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The other day I was excavating Sophie’s bedroom (if you have a teenager, you know what I mean) and happened upon a middle school relic, a Best Buddies application.

Sophie has Down syndrome. She’s the target audience for Best Buddies, a kid who should be matched with a typical (or choose your favorite term for such) kid, right?

Not according to Sophie. It’s hard to read but look closely at the crumpled application and you’ll see that Sophie was applying to be a peer.


When she started middle school, I begged the staff to start a Best Buddies program. They did — one of the few junior high-level clubs in the state. The local administration for the national organization left something to be desired (more than once, the year’s biggest local Best Buddies event was scheduled on the same day as the local winter Special Olympics events, leaving kids with very few options to begin with a Sophie’s Choice. One year we tried to do both and it was a disaster) but I know everyone was trying.

Except Sophie. She was not interested in the Best Buddies model, not as it was intended for her. Like I said, awkward. I cringe at the thought of her turning it down, but I get it, too. Sophie takes math and English alongside her typical peers, but when it comes to extra curriculars, there’s only one club where she’s truly welcome.

It’s been the same in high school. Sophie attended a meeting of a Best Buddies-style club, in which kids from the self-contained special education program at her school are matched up with typical peers. Again, she decided it wasn’t for her.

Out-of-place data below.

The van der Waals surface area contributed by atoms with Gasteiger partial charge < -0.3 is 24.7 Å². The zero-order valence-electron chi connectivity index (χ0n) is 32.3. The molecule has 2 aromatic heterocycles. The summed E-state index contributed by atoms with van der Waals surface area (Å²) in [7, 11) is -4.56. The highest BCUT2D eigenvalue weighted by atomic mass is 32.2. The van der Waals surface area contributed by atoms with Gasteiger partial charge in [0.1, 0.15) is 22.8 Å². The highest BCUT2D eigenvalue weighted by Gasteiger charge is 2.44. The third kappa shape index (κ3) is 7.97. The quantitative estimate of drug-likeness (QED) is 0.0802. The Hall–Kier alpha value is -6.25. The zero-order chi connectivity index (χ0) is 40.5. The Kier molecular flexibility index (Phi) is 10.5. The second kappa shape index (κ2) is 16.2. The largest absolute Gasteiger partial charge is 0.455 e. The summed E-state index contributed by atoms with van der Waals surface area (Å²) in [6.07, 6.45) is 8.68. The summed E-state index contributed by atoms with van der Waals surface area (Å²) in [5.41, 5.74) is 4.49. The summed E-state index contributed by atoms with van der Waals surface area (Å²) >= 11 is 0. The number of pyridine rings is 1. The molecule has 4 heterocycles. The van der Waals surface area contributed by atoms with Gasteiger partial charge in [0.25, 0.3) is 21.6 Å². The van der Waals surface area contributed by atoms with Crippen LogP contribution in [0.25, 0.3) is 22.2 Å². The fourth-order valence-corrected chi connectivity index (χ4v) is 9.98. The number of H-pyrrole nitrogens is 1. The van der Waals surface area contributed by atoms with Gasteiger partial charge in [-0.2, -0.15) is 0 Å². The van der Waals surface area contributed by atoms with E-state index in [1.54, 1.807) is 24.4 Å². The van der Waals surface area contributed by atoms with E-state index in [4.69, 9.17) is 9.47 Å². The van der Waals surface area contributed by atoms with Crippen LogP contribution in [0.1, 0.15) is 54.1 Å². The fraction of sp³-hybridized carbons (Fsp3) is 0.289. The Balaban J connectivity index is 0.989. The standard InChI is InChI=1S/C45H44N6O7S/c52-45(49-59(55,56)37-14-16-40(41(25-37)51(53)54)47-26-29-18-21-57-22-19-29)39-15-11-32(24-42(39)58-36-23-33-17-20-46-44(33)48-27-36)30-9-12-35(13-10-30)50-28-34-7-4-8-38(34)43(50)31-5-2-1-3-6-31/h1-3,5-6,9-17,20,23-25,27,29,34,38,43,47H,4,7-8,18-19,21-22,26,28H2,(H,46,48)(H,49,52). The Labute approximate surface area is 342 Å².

She also decided last week, after the first miserable day of tryouts, that cheerleading isn’t for her, either.

So what’s in between? In between is Sophie herself, working on a daily basis to worm her way in at the school she loves so much. On the outside is ballet class, a theater troupe, and unified Special Olympics cheerleading. Sophie keeps busy, outside of school. Inside of school, not so much.

Best Buddies is great. But it’s not everywhere and it’s not enough.


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5 Responses to “And What If Your Kid Falls Through the Best Buddies Crack?”

  1. NDSC convention! It will be life-Changing for you both.

  2. Clearly we have a long way to go if Sophie has “to worm her way in” at a school she loves. I am thankful that she has found her way outside of school. I am equally concerned about students who are completely disconnected and have no healthy social and extra curricular connections— in or outside of school. Thanks for bringing this to light.

  3. dont you just love the wisdom of our kids . .BIG kids . .C was never accepted by best buddies . .who knows . .I gave up trying to figure out forced friendship long ago . BUT I did hold out hopes for Valley Big Brother . .Because C had limited skills verbally (his cp) they matched him up with a really really old guy (probably the age I am now)who was also Deaf . .Big brothers decided since C couldn’t talk this was a perfect duo. We lasted two outings before we terrified this guy and never heard from him again . .sighhhhh – I think Sophie is everyone’s Best Buddy – she gets it . and she cares.

  4. we’ve been. :)

  5. I wonder if you are aware of MORIAH. Below is a link to the website. It pairs typical kids with those who have special needs in a variety of activities. It may be a resource for Sophie or other families you know:

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